Scientists taking closer look at nanoparticles
CTV.ca News Staff
Published Saturday, November 28, 2009 10:02PM EST
Cosmetics makers may soon have to list everything that goes into their products -- down to the most minute detail.
Nanoparticles are microscopic versions of common materials like carbon, silver and titanium that go into strengthening products as varied as cosmetics, vitamins and even hockey sticks. Now governments are looking into whether they have a role in causing diseases.
European Union regulators have forced cosmetic producers to list any nanoparticles contained in their products, which has many consumer groups calling for Canada to follow suit.
The EU action comes on the heels of a United States study released this week on the hazards of their inclusion in cosmetic products.
The University of California study found that titanium dioxide particles found in some vitamins and toothpastes damaged the DNA of mice. Another study in the European Respiratory Journal found nanoparticles led to the severe illnesses of several Chinese factory workers who worked closely with them, contributing to the death of one woman.
Some scientists believe many of these particles are benign, but more research is needed before they're proven to be safe.
"We have very little understanding of the mechanisms of nanoparticle toxicity," said Queens University Physics Professor Kevin Robbie.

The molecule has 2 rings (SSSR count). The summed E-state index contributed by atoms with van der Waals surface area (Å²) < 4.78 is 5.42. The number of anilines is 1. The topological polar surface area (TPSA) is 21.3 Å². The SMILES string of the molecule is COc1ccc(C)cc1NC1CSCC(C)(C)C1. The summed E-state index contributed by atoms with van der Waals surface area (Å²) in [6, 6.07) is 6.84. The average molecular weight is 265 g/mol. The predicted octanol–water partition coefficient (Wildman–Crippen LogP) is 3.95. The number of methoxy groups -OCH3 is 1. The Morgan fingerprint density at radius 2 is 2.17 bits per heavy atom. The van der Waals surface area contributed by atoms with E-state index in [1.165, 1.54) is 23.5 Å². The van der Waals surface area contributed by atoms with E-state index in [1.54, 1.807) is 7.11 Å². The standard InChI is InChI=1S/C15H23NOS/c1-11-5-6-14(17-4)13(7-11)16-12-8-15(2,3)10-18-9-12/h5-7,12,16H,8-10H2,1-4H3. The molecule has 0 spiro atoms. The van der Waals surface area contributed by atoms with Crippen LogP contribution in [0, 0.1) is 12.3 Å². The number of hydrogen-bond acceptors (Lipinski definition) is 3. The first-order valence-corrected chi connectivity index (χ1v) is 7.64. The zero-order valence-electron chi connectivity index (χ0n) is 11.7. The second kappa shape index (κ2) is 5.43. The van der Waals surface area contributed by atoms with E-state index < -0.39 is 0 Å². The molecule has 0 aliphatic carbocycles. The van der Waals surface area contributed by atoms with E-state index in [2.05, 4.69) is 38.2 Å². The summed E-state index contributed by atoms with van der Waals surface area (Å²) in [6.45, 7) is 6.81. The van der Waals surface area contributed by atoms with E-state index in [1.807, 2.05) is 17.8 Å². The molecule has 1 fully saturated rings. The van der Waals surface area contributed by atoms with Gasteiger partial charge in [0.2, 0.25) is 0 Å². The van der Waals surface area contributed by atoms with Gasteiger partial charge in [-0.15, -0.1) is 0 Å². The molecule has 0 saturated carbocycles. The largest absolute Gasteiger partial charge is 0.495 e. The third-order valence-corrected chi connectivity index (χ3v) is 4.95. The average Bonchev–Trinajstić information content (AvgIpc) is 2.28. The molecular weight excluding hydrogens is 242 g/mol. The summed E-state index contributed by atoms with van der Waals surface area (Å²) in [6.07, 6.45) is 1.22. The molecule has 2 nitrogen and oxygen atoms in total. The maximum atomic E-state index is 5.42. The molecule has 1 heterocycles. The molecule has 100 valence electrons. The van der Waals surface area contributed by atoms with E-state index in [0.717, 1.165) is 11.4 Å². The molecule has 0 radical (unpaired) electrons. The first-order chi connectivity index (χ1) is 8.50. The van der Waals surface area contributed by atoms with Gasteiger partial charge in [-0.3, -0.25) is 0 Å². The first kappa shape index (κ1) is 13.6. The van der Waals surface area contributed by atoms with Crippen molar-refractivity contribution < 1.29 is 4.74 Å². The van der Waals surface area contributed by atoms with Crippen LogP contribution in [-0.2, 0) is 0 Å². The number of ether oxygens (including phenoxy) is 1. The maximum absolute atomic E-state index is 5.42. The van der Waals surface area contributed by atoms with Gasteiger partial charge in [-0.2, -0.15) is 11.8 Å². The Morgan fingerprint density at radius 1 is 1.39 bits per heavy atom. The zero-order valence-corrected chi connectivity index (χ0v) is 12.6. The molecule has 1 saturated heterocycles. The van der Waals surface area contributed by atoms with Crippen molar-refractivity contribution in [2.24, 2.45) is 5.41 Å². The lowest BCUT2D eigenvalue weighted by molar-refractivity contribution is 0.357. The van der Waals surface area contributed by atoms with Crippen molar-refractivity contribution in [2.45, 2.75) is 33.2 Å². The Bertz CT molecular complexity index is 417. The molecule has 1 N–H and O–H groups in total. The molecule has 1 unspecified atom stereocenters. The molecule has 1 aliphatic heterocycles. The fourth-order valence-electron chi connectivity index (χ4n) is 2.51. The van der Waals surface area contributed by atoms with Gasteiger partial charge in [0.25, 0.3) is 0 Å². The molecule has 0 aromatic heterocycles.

"We understand that they can cause inflammation. We know that there can be specific sizes, shapes and chemical compositions."
He added that these can lead to increased risk of disease.
This lack of knowledge about the potential risks of the particles has Canadian consumer groups calling for them to be more closely monitored by the government.
Elizabeth Nielsen, a consultant with the Consumers Council of Canada, urged the government to look at nanoparticles as new substances under the Canadian Environmental Protection Act and to evaluate them on an individual basis before they are put on the market.
"Ensure that products that contain nanomaterials are identified," Nielsen suggests, "so that the consumer at least is able to make a choice whether they want to buy that product or not."
With a report from CTV's medical specialist Avis Favaro and producer Elizabeth St. Philip